Back in 1898, Pierre Chouteau (representing the Missouri Historical Society) began a campaign to bring a World’s Fair Exposition to St. Louis. Committees formed and plans were made, with Fair planners ultimately choosing Forest Park as the site for the Louisiana Purchase Exposition. There was a stipulation, however, that Forest Park would be returned to a park after the Fair was over. Just one building could remain, the Palace of Fine Arts, which houses the Saint Louis Art Museum today. The Fair opened on April 30, 1904, to a crowd of 200,000 people. Read more »
At 12:15 p.m., on the afternoon of April 30, 1904, David R. Francis declared, “Open ye gates. Swing wide, ye portals.” With those words, the grandest event in St. Louis history was underway. Nearly 190,000 people ascended on Forest Park for the opening day of the Louisiana Purchase Exposition, remembered today as the 1904 World’s Fair. Read more »
Sixty years ago this week, a story that inspired a Hollywood movie was unfolding in South St. Louis. On the morning of April 24, 1953, a gang of bandits from Chicago attempted a heist at Southwest Bank at the intersection of Southwest and Kingshighway.
As the bank’s alarm sounded, officers Melburn Stein and Robert Heitz were first on the scene, Heitz heading to the side entrance while Stein went for the front door. A shootout followed, wounding Heitz. When bullets whizzed above Stein’s head, he ducked behind a newspaper vending machine outside. Read more »
While James remained in Nashville, where Union officials continued to drive out any resident who would not sign an oath, other members of the Army of the Cumberland went on an expedition from Murfreesborough to McMinnville, Tennessee. Major General Joseph J. Reynolds commanded the force of 6,600 troops that, during the course of the expedition, destroyed railroads, burned bridges, and captured prisoners. On April 21, Colonel John T. Wilder and his brigade took possession of McMinnville.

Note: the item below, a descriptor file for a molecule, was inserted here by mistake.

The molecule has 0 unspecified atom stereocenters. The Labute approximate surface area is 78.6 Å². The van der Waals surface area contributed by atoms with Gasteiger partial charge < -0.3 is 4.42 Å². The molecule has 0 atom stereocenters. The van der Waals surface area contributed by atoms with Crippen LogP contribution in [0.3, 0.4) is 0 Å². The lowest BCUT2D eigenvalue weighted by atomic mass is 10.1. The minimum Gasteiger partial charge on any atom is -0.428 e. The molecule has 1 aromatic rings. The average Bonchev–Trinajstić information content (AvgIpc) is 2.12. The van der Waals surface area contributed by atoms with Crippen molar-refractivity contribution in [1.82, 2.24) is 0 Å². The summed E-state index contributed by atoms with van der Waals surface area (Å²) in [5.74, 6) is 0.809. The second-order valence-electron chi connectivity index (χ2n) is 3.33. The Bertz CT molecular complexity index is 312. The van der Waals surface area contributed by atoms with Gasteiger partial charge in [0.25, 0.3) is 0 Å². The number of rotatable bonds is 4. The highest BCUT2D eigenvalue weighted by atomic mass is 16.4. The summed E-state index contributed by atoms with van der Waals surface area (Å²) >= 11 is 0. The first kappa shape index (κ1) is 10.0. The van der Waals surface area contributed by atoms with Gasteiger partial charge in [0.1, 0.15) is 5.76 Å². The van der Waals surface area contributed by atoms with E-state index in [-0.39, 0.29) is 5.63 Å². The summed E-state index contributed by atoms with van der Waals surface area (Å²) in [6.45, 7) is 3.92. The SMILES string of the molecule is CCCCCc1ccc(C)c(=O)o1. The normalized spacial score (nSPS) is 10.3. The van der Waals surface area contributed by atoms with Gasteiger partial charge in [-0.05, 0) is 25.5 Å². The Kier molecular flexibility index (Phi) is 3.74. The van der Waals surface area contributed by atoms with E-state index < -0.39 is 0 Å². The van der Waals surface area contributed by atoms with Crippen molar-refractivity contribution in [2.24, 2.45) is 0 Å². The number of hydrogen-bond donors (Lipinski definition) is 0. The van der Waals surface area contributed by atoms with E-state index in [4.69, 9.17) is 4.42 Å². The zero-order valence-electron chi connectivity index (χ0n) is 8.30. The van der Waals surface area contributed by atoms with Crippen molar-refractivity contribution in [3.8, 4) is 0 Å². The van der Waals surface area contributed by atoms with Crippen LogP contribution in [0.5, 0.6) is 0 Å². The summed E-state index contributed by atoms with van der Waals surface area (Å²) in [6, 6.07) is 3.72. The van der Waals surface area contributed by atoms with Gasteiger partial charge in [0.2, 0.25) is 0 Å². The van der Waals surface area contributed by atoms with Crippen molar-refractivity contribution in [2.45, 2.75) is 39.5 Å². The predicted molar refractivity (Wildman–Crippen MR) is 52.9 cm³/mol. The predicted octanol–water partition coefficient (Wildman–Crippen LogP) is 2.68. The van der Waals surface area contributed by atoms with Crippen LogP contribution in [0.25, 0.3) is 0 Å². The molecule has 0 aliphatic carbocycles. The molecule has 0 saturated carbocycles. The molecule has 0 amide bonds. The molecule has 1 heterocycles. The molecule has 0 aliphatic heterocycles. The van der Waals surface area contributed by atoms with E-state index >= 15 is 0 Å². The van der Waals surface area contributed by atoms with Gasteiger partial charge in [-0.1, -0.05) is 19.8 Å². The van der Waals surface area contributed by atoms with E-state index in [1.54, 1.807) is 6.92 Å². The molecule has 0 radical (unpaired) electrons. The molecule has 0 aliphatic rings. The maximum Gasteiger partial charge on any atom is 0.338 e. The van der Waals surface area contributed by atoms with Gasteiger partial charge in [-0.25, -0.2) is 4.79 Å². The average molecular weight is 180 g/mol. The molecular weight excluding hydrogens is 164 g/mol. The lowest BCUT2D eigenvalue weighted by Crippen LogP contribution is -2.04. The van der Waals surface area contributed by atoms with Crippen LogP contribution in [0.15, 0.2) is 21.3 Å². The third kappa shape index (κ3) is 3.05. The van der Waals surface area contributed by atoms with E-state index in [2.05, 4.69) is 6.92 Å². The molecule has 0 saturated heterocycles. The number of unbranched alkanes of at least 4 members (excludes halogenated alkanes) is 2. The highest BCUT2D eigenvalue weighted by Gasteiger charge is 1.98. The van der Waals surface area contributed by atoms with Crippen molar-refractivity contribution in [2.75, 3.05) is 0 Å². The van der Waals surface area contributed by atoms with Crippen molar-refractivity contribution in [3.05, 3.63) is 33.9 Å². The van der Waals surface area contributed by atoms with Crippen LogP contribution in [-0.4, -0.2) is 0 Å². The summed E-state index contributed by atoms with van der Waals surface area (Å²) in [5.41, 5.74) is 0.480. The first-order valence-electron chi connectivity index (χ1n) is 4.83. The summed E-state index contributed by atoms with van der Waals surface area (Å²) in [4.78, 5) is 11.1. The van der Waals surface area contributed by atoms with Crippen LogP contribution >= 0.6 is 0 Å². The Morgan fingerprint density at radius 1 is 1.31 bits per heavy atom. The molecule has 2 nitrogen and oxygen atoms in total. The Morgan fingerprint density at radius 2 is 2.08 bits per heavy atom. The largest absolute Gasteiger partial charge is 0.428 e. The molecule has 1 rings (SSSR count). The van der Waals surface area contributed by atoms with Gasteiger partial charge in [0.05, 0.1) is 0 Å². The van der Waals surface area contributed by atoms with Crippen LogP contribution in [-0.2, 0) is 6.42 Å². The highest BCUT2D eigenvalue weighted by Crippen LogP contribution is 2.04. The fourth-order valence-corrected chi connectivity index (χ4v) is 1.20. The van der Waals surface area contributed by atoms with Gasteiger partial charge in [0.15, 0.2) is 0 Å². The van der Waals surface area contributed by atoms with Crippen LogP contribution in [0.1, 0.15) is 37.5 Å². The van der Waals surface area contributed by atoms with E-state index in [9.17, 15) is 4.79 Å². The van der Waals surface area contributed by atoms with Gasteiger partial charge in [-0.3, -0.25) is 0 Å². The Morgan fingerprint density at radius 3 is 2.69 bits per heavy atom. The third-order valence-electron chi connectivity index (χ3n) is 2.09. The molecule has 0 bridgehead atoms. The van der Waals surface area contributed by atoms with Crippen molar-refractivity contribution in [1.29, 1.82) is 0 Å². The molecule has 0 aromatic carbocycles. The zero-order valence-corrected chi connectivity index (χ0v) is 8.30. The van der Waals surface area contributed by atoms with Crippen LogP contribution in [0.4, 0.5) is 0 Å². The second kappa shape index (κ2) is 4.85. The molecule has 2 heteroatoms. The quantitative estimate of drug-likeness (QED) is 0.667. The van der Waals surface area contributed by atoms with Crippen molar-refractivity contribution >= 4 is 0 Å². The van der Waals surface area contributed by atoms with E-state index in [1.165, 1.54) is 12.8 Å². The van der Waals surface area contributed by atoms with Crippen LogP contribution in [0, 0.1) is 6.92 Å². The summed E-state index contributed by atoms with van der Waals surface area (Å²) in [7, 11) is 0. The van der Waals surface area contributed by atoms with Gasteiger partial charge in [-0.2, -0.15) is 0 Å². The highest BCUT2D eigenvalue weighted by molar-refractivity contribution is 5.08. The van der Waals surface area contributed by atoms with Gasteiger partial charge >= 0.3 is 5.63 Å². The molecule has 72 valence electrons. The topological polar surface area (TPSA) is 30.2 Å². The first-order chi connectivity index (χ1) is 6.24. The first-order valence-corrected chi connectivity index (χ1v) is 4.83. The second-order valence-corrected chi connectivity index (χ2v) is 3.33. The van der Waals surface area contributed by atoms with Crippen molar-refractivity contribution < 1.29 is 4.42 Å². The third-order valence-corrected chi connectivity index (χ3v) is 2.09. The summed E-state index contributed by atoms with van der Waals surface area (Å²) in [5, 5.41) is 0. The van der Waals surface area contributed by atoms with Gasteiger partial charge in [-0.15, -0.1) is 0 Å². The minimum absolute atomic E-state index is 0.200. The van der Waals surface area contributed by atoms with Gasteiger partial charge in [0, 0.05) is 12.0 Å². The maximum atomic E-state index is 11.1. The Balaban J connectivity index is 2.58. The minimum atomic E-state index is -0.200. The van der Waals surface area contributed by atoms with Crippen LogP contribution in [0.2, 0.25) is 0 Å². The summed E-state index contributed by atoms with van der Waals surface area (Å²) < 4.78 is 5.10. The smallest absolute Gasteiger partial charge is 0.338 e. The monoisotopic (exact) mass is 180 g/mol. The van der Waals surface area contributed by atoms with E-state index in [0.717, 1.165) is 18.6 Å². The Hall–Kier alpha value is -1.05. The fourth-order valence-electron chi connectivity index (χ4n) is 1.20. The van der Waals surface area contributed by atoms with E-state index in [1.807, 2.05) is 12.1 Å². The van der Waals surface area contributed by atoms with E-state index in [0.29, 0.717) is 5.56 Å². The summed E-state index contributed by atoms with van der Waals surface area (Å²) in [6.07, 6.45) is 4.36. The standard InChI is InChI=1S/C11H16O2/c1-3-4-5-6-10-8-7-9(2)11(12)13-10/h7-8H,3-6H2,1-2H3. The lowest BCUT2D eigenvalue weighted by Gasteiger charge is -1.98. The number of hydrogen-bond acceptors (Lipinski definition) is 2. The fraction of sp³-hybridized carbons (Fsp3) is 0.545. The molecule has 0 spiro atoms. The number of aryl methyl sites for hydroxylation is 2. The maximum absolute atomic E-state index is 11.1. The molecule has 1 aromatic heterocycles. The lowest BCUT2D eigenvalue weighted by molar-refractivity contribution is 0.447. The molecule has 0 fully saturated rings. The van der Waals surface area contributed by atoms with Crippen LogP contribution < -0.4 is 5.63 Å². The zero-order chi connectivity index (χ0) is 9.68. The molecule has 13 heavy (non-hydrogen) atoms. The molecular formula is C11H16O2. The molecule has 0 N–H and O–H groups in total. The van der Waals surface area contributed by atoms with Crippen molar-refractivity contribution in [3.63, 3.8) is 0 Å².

Hd. Qts. 8th Ks. Vols. Nashville Tenn April 25th 1863
This week is National Library Week, and that got us thinking about an incredible St. Louis institution that is going to be part of our 250 in 250 exhibition. Before there was a Fox, a Peabody, or a St. Louis Speakers Series; before there was a Chess Hall of Fame; and before there was a Missouri Historical Society, Read more »
This week, a year’s worth of work by five teenagers, members of the Museum’s Teens Make History program, concluded with the opening of the exhibition Between Two Worlds: Veterans Journey Home. These young people, in partnership with Museum staff, have taken the exhibit from proposal to installation. Between Two Worlds examines the experience of veterans, from WWI to the current conflict in Afghanistan, as they deal with separation from home, struggle to maintain communication with loved ones, and ultimately transition back into civilian life. Read more »
Hd. Qts. 8th Ks. Vol. Nashville Tenn April 16th 1863
My Dearest Molly
Since I wrote last all is quiet on the "Potomac"? We have had rain & spring has come in earnest. I wish I was in the woods to enjoy it or even in your 9th St. garden that "Alex" says is so much improved. By the bye I had that letter from him to day. Read more »
During the 1904 World’s Fair, two sisters—Emme and Mayme Gerhard—cemented their place in photographic history. St. Louis natives, the Gerhard sisters learned their craft as young women, apprenticing with Fitz Guerin, a popular local photographer. When Guerin retired in 1903, the sisters took over his studio, just in time for the World’s Fair. However, both Emme and Mayme were already quite well known and respected for their work in the St. Read more »
While James remained at Nashville, wondering if his secret engagement to Molly would cause awkwardness if he was able to visit St. Louis, he heard news of guerrilla raids and skirmishes in the area. From April 7–11, Confederate major general Joseph Wheeler raided Union trains on several railroads in the region between Nashville, Chattanooga, and Murfreesboro, Tennessee, and Louisville, Kentucky. In one attack, the Confederates hit 18 railroad cars loaded with horses and other stock.Read more »
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